Had Thomas Hardy not ended ‘The Woodlanders’ with the fate of Marty South, I would be hugely disappointed. Marty South, though she plays a role in the broken relationship of between Edred Fitzpiers and Felice Charmond, is the only female character in the novel who upholds the meaning of faithfulness.
I am almost forced to accept the anti-climax of the book as what I read, up to the last two pages of the novel, is the reunion of Grace Melbury and Edred Fitzpiers. Unfortunately, their union is not the ultimate ending of the novel. This is the first time ever Thomas Hardy deceives me. In a good way. He ends the novel with the scene of Marty South visiting the graveyard of Giles Winterborne all by herself. After eight months going there together with Grace, Marty is alone. She learns the news that Grace returns to the arms of Edred, leaving Marty with full happiness because Giles solely belongs to her.
The reason on why I would curse Hardy had he finished the wonderful book by the reunion of Grace and Edred is because I don’t appreciate the major characters. I would like to define Grace as a wishy-washy person. At some points, somehow I would like to label her as a selfish lover. She lets her father controls her future. Even when she realizes she loves Giles after he is homeless, Grace does not do anything to save her love life. One moment that makes her name deserves applause is when she stands quiet while ignoring her unfaithful husband. I salute this kind of act for this successfully puts Edred into a great shame when he comes back to amend his sins. However, I completely do not understand her manners when she involves Giles in her departure to Exonbury in a bid to avoid meeting her husband. I call this as a stupidity because she knows pretty well that she and Giles are not allowed to meet by law although they love each other. When she knows that Giles opt to stay out of door for the sake of her safety and purity, Grace should go on her own way to her friends’ house in Exonbury. Rather, she keeps staying in Giles’ hut until she finds it too late that Giles dies, partly because of his staying outside the hut.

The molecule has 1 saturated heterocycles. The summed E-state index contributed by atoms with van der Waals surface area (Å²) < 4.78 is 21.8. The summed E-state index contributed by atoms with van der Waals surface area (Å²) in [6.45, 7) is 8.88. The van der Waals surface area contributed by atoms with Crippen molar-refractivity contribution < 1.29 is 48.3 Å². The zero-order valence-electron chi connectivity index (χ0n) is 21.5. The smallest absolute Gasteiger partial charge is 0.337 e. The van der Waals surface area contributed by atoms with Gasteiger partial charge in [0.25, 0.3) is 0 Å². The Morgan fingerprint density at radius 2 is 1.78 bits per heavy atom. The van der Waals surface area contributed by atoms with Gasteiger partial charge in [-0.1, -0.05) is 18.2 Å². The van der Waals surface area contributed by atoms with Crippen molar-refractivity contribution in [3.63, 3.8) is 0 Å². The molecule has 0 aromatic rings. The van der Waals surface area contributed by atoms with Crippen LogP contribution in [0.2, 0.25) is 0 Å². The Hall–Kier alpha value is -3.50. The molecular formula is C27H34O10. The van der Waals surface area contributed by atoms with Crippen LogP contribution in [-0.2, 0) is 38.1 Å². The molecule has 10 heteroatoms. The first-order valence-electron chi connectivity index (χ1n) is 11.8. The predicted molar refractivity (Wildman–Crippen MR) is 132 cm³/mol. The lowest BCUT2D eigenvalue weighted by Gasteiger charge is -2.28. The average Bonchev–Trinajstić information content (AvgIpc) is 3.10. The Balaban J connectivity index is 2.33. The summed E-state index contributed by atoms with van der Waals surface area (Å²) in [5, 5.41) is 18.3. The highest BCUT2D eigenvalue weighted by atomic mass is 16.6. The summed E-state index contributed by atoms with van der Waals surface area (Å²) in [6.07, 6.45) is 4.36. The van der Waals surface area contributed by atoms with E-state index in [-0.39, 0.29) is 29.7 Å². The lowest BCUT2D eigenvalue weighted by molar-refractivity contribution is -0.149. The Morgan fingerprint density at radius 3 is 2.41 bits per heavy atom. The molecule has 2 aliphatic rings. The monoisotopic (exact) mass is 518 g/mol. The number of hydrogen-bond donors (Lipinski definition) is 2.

When Grace determines to repair her marriage with Edred I feel satisfied. For I think this only assures me that she is indeed not faithful. Or you may call her final decision as being realistic; that it is completely unfair to judge a person’s faithfulness based on his/her willingness not to get married after her beloved one passes away. But looking at Grace’s changing minds from the beginning until the end of the novel somehow frustrates me.
While for Edred.. despite his profesional skill and light-handedly manner, I, at the beginning, already dislikes him. His infidelity already emerges long before he marries Grace and meets Felice Charmond again. The way he pays back his mistakes by coming to Grace again is a good turning point anyway.
So, there remains two only loyal characters; Giles and Marty. Their sacrifice, though brings no happy ending, is what makes the novel really teaches us about true love. Giles finally dies for Grace, whom won’t ever be his wife by legal means. While Marty, who supports Giles in good and hard times, can finally find joy and remain faithful although her love is unrequited.
Even though the novel does not run in the way I want, I somehow feel satisfied. The presence of Marty South at the start and ending of the novel is a magic factor that makes the novel is different with Hardy’s novels. This is the kind of plot that makes me falls in love with Hardy even more. It feels like Hardy knows the best plot for his readers, that despite the sad ending, his readers can feel their minds and hearts are fully occupied with contentment.